A note from Fairygodboss President and Co-Founder Romy Newman:
Dear Fairygodboss Family,
Whenever I speak about my career, I always feel compelled to start out by talking about my amazing, accomplished mother, Pamela Newman. My mother has made a tremendous career as a corporate Insurance Broker. As a matter of fact, she’s kind of a legend in her industry. PBS even made a half hour show about her career, calling her “arguably one of the most influential women in America that most people have never heard of.”
So talk about a Fairygodboss. And, an incredible role model.
As many of you are enjoying the holidays with family, we have exciting news for our community: My mom is officially joining the Fairygodboss fold. She’ll be contributing regular columns, giving her advice and perspective about having successfully built a career as a working mother.
So now, for something completely different…here’s some advice from my mom.
P.S. - We never, ever had caviar for breakfast.
“Let It Go”: A Mantra for Working Moms
By Pamela Newman, President and CEO of The Newman Team
Aon Risk Solutions
I recently watched the movie "Bad Moms." I really loved it. I think slathering bread with peanut butter and serving it to someone under the age of six is exquisite. I adore ignoring bed time. I love taking pre-teens to R- rated movies.
The expectation on today's mothers to be simply perfect is astonishing. It is also terrifying and not always necessary. Children are durable. Children have an inner tracking system that often guides them to the right decision.
Here a few thoughts to help navigate away from the ALWAYS HAVE TO BE PERFECT Syndrome:
1. “Fresh Troops” provides you pockets of time to regain sanity and will. “Fresh Troops” are substitutes for yourself. Even though your plan is to spend every waking moment with your treasured children, you will improve your day and their day by having a babysitter, grandmother or neighborhood teenager relieve you for a couple of hours.
2. Find a hobby that entertains both of you. My son, Ted, and I spent much time together designing inventions and new business models. We kept a notebook called “Ted’s Ideas for Inventions”. When Ted was 4, 5, 6 and 7 years old, he explained the idea he had for an invention to me and we, together, wrote it up in the “Ted’s Ideas for Inventions” notebook. We also developed business plans for “Ted’s Ideas for New Businesses.” Our mutual favorite was designing a store that only sold socks -- but sold socks for everyone for all occasions.
3. A colleague suggested that the transition of coming home from work to parenting can be made smootherby a bubble bath and/or a glass of something bubbly.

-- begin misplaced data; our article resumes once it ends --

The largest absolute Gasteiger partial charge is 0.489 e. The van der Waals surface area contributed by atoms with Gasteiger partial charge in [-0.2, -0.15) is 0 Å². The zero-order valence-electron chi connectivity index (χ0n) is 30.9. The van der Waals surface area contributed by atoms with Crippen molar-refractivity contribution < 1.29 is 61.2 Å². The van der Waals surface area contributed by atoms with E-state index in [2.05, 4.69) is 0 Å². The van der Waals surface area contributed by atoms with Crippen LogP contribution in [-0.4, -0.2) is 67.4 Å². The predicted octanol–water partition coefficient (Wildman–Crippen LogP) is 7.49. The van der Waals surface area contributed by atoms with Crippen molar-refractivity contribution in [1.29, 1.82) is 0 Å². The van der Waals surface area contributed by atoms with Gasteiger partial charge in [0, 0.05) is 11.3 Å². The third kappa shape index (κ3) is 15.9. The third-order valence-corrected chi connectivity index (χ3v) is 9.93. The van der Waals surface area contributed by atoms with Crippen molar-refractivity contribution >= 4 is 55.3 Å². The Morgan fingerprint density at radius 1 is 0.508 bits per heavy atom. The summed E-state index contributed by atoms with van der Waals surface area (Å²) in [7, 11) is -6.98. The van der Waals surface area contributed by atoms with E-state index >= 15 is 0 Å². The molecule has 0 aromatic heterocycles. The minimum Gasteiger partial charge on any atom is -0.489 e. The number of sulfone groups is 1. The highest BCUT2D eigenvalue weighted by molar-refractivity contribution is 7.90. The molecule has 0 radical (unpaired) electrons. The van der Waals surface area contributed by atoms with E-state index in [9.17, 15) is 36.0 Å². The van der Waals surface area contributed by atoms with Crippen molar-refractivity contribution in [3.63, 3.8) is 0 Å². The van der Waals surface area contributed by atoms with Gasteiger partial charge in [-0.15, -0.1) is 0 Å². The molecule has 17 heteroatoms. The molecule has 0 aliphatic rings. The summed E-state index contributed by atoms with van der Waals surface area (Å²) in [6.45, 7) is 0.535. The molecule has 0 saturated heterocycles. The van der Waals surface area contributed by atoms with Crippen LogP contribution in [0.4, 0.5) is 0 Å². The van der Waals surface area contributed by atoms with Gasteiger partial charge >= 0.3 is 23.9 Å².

4. Encourage your kids to be flexible. My daughter was great when we installed her grandparents to care for her when she had the mumps and we had to take a long scheduled business trip to Alaska. She was also good-natured when we asked her to care for her brother. Her flexibility demonstrated a capacity for being people-oriented, which I see in her as an adult.
5. Encourage independence. My children both mastered the subway system of New York City by the time they were ten years old. As they grew older and visited other cities like Paris and London, they made it a point to learn that city’s subway system as a first-day activity.
6. Let someone else be a mentor. My children benefited by having someone other than myself teach them how to swim, play the piano, and perform in a play. I might have done the training differently or even better, but learning from multiple mentors also teaches cooperation.
7. Make certain undertakings with your children outrageous. We giggled, for years, over ordering pignoli nuts from New Mexico to pass out for my son’s third grade classroom presentation. Our family liked the movie Legal Eagles so much so we saw it four times. We celebrated New Year’s Eve in a Chinese restaurant, often ate caviar and cake for breakfast, and didn’t do the laundry even when it urgently had to be done.
Perfection is great. Fear of not being perfect is not great. Let it go.
Dr. Pamela J. Newman is an international insurance broker specializing in Fortune 500 clients worldwide. She is President and CEO of The Newman Team at Aon PLC. She is a member of the Council on Foreign Relations and the Economic Club of NY and is a past President of the Financial Women’s Association. She is on the Board of Directors of the Brain Trauma Foundation, the New York Citizens Budget Commission and PCI Media Impact.
Besides writing Organizational Communication (McGraw Hill) and Behind Closed Doors; A Guide to Effective Meetings (Prentice Hall), Newman authors a book each year to give to clients of The Newman Team at Aon. She earned her B.A., M.A. and Ph.D. degrees from The University of Michigan.
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